Chef Eddy – I have a gas oven and have had the hardest time getting my macarons to have the proper texture inside. I tried this recipe and… No more hollow macs! I baked one tray at a time on the top rack @ 325*F (doubled-panned). They came out perfectly. Thanks for the recipe!

  27. Eddy Van Damme on said:

    Thank you for sharing your success with the macaroons!

  28. Eddy Van Damme on said:

    Try hazelnut flour

  29. Silvie on said:

    Hi, Your macarons look great, a pity I cant taste them through the computer screens. I have made a few and they came out perfect, today I tried again though and the feet grow but in the end they go sideways, I am not sure what I am doing wrong, but it is quiet frustrating I can not get it right anymore. Would you please give me some advice?. Thank you. happy baking. Silvie

  30. Eddy Van Damme on said:

    Do you mean sideways on one side or spreading on all sides?

  31. Van Hecke Marleen on said:

    is het mogelijk het recept in het Nederlands te krijgen a.u.b.?
    Met de nederlands maten, want ik ben niet zo bekend met de amerikaanse maten. Dank bij voorbaat !

  32. Eddy Van Damme on said:

    Dag Marleen,
    Have you tried to have Google translate the recipe for you? That should work!

  33. tasos on said:

    Hi chef. I made macaroons today and they turned out nice when they came out of the oven. However their bottom was very sticky. I use traditional oven, pan with double parchement paper and baked them at 190 C about 8-9′ (initially at 250 C for 1′) with oven ajar. Any thoughts about what has happened? Thanks a lot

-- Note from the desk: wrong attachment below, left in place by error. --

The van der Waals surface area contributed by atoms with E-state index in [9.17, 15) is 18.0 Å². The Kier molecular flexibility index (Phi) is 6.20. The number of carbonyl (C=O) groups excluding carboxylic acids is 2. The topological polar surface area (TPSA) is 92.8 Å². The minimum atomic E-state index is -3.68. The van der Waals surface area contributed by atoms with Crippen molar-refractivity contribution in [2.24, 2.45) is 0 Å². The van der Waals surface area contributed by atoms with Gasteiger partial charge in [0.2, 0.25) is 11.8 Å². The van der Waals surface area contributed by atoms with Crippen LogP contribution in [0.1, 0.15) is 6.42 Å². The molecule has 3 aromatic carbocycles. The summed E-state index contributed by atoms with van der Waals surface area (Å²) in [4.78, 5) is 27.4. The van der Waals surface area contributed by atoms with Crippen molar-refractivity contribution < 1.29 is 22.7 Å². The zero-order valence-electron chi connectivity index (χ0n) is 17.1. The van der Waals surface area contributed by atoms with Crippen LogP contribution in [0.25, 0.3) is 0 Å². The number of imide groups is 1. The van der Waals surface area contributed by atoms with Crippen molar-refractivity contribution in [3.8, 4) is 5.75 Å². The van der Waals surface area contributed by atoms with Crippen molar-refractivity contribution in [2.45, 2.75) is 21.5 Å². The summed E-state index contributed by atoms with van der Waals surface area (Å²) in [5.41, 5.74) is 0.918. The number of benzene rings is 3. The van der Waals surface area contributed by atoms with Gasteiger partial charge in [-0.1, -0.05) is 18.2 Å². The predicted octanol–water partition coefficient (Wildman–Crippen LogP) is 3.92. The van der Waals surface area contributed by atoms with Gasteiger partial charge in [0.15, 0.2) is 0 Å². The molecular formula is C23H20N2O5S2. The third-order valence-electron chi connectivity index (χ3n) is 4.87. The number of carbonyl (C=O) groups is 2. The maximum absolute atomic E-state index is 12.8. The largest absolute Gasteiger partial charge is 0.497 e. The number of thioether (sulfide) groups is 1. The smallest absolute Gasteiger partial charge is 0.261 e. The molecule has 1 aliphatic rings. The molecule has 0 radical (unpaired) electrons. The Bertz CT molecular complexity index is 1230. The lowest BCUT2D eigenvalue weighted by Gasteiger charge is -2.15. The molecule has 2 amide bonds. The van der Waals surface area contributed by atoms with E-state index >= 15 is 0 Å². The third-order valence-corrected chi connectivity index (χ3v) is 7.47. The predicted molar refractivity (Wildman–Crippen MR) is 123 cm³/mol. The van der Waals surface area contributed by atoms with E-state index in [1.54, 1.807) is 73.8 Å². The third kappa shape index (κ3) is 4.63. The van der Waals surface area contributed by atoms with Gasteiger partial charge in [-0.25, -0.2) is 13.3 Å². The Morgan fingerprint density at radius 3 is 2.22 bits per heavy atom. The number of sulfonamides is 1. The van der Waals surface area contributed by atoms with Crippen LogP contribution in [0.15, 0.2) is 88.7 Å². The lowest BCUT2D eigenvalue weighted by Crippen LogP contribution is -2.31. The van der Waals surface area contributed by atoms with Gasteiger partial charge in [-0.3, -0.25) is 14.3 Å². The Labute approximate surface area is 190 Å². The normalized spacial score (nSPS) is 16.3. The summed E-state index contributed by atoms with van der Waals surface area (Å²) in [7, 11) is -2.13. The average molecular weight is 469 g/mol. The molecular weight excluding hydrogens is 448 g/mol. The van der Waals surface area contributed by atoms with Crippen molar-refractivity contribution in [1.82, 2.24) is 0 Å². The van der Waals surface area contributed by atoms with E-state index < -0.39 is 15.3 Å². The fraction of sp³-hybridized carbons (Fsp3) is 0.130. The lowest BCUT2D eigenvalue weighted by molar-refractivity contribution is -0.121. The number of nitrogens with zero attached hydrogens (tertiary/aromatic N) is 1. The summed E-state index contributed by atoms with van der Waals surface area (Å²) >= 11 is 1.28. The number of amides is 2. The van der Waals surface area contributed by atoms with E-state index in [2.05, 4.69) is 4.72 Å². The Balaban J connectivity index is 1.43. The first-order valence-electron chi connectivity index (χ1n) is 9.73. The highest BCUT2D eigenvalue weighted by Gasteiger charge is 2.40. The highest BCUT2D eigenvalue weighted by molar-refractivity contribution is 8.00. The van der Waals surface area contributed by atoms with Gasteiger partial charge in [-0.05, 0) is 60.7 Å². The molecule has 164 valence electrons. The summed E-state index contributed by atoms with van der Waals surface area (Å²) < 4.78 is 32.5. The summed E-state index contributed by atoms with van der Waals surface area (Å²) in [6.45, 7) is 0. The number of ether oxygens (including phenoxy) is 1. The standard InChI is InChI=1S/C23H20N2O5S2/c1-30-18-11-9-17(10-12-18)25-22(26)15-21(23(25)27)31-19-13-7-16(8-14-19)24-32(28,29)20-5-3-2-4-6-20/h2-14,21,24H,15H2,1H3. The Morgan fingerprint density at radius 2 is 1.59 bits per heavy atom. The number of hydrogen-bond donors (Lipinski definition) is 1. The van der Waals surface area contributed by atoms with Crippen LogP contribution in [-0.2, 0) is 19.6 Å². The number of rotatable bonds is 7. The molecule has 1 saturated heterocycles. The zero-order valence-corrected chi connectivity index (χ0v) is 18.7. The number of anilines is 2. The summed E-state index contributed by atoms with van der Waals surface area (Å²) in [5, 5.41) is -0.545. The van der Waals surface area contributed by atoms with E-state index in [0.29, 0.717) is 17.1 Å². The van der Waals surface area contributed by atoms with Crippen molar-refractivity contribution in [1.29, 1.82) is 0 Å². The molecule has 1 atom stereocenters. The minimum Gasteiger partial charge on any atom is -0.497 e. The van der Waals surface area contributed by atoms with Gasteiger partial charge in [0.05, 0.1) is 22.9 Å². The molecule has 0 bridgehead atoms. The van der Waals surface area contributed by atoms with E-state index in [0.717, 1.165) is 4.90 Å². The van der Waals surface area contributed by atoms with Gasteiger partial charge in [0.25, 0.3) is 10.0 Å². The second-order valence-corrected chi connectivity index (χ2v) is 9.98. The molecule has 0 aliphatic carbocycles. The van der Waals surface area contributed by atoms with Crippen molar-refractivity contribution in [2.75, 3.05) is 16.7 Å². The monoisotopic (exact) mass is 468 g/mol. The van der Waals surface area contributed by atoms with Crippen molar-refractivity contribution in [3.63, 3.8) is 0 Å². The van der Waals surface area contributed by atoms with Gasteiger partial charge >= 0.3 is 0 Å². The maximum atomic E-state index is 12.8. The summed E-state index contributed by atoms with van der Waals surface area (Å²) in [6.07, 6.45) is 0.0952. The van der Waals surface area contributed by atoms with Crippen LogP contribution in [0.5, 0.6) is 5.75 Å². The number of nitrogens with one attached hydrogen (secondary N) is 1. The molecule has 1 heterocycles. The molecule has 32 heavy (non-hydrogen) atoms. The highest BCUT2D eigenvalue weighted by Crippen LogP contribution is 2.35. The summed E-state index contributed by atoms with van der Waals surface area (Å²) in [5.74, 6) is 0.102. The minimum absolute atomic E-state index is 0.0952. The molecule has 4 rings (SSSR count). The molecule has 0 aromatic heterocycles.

34. Eddy Van Damme on said:

    Hi Tasos,
    It is ok for the macarons to be a little sticky on the bottom. However if they stick to the point that you cannot remove them from the pan, you may either bake a touch longer or remove one of the sheet pans. Your temperatures that you are using are very high as well. Temperatures this high will brown the macarons before they are set in the center. Before you do anything else, I would simply follow the baking temperatures for the macarons as described in my recipe.
    All the best!

  35. tasos on said:

    chef! they were just my first macaroons. All they need is just to cool for a long time. after that i could remove them from parchement paper. Indeed they need 1 parchement paper and 1′ more baking.
    Filling with lemon curd and leaving them in the refrigerator for 24h made them crispy and melting. They are perfect!
    Thanks a lot

  36. Hi Chef,
    Could you clarify the importance of TPT in most of the macaroon recipes out there – you dont use a TPT? Is there any difference in end results if TPT isn’t used?

    I can handle it not being too sweet as most recipes i have come across that use TPT and then pretty much same amount when making the Italian meringue – which i must admit is quiet sweet!
    Sorry if my question seems a bit vauge….


  37. Eddy Van Damme on said:

    Hi Kim,